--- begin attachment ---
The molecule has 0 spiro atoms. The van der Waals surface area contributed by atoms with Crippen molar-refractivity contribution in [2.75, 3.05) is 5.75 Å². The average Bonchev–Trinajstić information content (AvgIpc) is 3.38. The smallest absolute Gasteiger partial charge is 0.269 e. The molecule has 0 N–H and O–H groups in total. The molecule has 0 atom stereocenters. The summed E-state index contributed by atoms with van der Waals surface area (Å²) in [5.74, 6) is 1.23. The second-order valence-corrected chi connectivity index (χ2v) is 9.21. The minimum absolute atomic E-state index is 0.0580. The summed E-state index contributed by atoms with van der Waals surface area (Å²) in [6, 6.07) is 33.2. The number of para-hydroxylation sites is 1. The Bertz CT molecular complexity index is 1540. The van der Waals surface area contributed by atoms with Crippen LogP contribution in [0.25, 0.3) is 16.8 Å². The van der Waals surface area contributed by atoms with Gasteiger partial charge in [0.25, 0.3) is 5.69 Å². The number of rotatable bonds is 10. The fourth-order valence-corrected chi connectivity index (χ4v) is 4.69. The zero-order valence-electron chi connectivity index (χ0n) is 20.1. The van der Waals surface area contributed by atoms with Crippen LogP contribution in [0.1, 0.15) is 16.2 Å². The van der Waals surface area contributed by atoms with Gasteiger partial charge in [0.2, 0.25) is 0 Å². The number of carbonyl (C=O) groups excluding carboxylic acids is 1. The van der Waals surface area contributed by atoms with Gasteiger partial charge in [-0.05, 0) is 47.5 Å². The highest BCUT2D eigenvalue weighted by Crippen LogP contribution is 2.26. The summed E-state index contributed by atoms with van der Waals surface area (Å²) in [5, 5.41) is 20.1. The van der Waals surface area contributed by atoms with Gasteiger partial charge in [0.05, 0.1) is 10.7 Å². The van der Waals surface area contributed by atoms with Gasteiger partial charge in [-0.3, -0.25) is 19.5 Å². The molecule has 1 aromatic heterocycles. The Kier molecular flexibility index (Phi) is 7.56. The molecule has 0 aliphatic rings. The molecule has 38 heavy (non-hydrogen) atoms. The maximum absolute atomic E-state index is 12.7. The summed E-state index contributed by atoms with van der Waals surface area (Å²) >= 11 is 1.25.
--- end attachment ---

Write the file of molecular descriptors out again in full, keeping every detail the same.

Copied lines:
The molecule has 0 spiro atoms. The van der Waals surface area contributed by atoms with Crippen molar-refractivity contribution in [2.75, 3.05) is 5.75 Å². The average Bonchev–Trinajstić information content (AvgIpc) is 3.38. The smallest absolute Gasteiger partial charge is 0.269 e. The molecule has 0 N–H and O–H groups in total. The molecule has 0 atom stereocenters. The summed E-state index contributed by atoms with van der Waals surface area (Å²) in [5.74, 6) is 1.23. The second-order valence-corrected chi connectivity index (χ2v) is 9.21. The minimum absolute atomic E-state index is 0.0580. The summed E-state index contributed by atoms with van der Waals surface area (Å²) in [6, 6.07) is 33.2. The number of para-hydroxylation sites is 1. The Bertz CT molecular complexity index is 1540. The van der Waals surface area contributed by atoms with Crippen LogP contribution in [0.25, 0.3) is 16.8 Å². The van der Waals surface area contributed by atoms with Gasteiger partial charge in [0.25, 0.3) is 5.69 Å². The number of rotatable bonds is 10. The fourth-order valence-corrected chi connectivity index (χ4v) is 4.69. The zero-order valence-electron chi connectivity index (χ0n) is 20.1. The van der Waals surface area contributed by atoms with Crippen LogP contribution in [0.1, 0.15) is 16.2 Å². The van der Waals surface area contributed by atoms with Gasteiger partial charge in [0.2, 0.25) is 0 Å². The number of carbonyl (C=O) groups excluding carboxylic acids is 1. The van der Waals surface area contributed by atoms with Gasteiger partial charge in [-0.05, 0) is 47.5 Å². The highest BCUT2D eigenvalue weighted by Crippen LogP contribution is 2.26. The summed E-state index contributed by atoms with van der Waals surface area (Å²) in [5, 5.41) is 20.1. The van der Waals surface area contributed by atoms with Gasteiger partial charge in [0.05, 0.1) is 10.7 Å². The van der Waals surface area contributed by atoms with Gasteiger partial charge in [-0.3, -0.25) is 19.5 Å². The molecule has 1 aromatic heterocycles. The Kier molecular flexibility index (Phi) is 7.56. The molecule has 0 aliphatic rings. The molecule has 38 heavy (non-hydrogen) atoms. The maximum absolute atomic E-state index is 12.7. The summed E-state index contributed by atoms with van der Waals surface area (Å²) >= 11 is 1.25.